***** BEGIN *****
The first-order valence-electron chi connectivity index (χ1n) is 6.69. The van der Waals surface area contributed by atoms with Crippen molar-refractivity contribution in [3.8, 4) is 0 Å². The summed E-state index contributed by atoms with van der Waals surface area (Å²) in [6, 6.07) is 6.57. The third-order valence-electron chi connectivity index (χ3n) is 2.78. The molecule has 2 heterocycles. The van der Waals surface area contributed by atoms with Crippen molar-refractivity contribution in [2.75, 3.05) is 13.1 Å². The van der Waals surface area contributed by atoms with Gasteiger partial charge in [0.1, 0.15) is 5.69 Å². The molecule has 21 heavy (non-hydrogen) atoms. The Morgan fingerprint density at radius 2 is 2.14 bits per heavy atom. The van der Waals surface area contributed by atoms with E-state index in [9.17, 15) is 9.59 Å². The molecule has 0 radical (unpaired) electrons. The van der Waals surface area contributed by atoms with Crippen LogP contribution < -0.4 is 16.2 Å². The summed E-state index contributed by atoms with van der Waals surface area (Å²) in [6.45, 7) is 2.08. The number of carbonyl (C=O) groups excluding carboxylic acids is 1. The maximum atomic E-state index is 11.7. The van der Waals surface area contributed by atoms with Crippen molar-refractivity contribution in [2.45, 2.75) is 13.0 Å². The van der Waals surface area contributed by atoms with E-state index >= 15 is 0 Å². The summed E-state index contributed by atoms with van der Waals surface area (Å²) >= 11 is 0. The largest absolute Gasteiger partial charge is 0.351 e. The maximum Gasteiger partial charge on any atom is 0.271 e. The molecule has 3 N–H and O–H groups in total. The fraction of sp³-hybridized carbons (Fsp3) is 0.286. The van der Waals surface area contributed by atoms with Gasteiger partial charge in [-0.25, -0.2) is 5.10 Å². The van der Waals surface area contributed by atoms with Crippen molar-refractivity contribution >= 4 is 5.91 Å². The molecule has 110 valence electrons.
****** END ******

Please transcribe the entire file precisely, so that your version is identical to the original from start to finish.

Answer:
The first-order valence-electron chi connectivity index (χ1n) is 6.69. The van der Waals surface area contributed by atoms with Crippen molar-refractivity contribution in [3.8, 4) is 0 Å². The summed E-state index contributed by atoms with van der Waals surface area (Å²) in [6, 6.07) is 6.57. The third-order valence-electron chi connectivity index (χ3n) is 2.78. The molecule has 2 heterocycles. The van der Waals surface area contributed by atoms with Crippen molar-refractivity contribution in [2.75, 3.05) is 13.1 Å². The van der Waals surface area contributed by atoms with Gasteiger partial charge in [0.1, 0.15) is 5.69 Å². The molecule has 21 heavy (non-hydrogen) atoms. The Morgan fingerprint density at radius 2 is 2.14 bits per heavy atom. The van der Waals surface area contributed by atoms with E-state index in [9.17, 15) is 9.59 Å². The molecule has 0 radical (unpaired) electrons. The van der Waals surface area contributed by atoms with Crippen LogP contribution < -0.4 is 16.2 Å². The summed E-state index contributed by atoms with van der Waals surface area (Å²) in [6.45, 7) is 2.08. The number of carbonyl (C=O) groups excluding carboxylic acids is 1. The maximum atomic E-state index is 11.7. The van der Waals surface area contributed by atoms with Crippen molar-refractivity contribution in [2.45, 2.75) is 13.0 Å². The van der Waals surface area contributed by atoms with E-state index >= 15 is 0 Å². The summed E-state index contributed by atoms with van der Waals surface area (Å²) >= 11 is 0. The largest absolute Gasteiger partial charge is 0.351 e. The maximum Gasteiger partial charge on any atom is 0.271 e. The molecule has 3 N–H and O–H groups in total. The fraction of sp³-hybridized carbons (Fsp3) is 0.286. The van der Waals surface area contributed by atoms with Gasteiger partial charge in [-0.25, -0.2) is 5.10 Å². The van der Waals surface area contributed by atoms with Crippen molar-refractivity contribution >= 4 is 5.91 Å². The molecule has 110 valence electrons.